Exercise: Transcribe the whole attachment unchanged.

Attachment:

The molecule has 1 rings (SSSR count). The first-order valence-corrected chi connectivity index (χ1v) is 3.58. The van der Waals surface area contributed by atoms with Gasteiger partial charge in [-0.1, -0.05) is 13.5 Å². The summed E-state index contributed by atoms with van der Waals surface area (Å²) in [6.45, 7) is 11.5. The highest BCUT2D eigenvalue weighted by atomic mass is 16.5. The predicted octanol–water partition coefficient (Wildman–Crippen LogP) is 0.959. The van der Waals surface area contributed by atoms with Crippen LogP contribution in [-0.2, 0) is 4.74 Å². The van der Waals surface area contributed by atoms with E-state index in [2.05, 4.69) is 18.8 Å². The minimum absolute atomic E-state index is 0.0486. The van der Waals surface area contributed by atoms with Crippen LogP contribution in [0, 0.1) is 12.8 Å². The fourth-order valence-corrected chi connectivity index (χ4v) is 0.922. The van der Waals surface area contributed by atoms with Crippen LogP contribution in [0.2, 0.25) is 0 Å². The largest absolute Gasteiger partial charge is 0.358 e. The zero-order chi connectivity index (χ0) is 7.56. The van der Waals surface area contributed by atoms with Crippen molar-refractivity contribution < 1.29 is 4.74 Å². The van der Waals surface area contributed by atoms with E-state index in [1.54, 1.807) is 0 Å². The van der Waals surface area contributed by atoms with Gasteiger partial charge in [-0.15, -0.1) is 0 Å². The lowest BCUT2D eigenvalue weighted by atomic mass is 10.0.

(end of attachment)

The molecule has 1 rings (SSSR count). The first-order valence-corrected chi connectivity index (χ1v) is 3.58. The van der Waals surface area contributed by atoms with Gasteiger partial charge in [-0.1, -0.05) is 13.5 Å². The summed E-state index contributed by atoms with van der Waals surface area (Å²) in [6.45, 7) is 11.5. The highest BCUT2D eigenvalue weighted by atomic mass is 16.5. The predicted octanol–water partition coefficient (Wildman–Crippen LogP) is 0.959. The van der Waals surface area contributed by atoms with Crippen LogP contribution in [-0.2, 0) is 4.74 Å². The van der Waals surface area contributed by atoms with E-state index in [2.05, 4.69) is 18.8 Å². The minimum absolute atomic E-state index is 0.0486. The van der Waals surface area contributed by atoms with Crippen LogP contribution in [0, 0.1) is 12.8 Å². The fourth-order valence-corrected chi connectivity index (χ4v) is 0.922. The van der Waals surface area contributed by atoms with Crippen LogP contribution in [0.2, 0.25) is 0 Å². The largest absolute Gasteiger partial charge is 0.358 e. The zero-order chi connectivity index (χ0) is 7.56. The van der Waals surface area contributed by atoms with Crippen molar-refractivity contribution < 1.29 is 4.74 Å². The van der Waals surface area contributed by atoms with E-state index in [1.54, 1.807) is 0 Å². The van der Waals surface area contributed by atoms with Gasteiger partial charge in [-0.15, -0.1) is 0 Å². The lowest BCUT2D eigenvalue weighted by atomic mass is 10.0.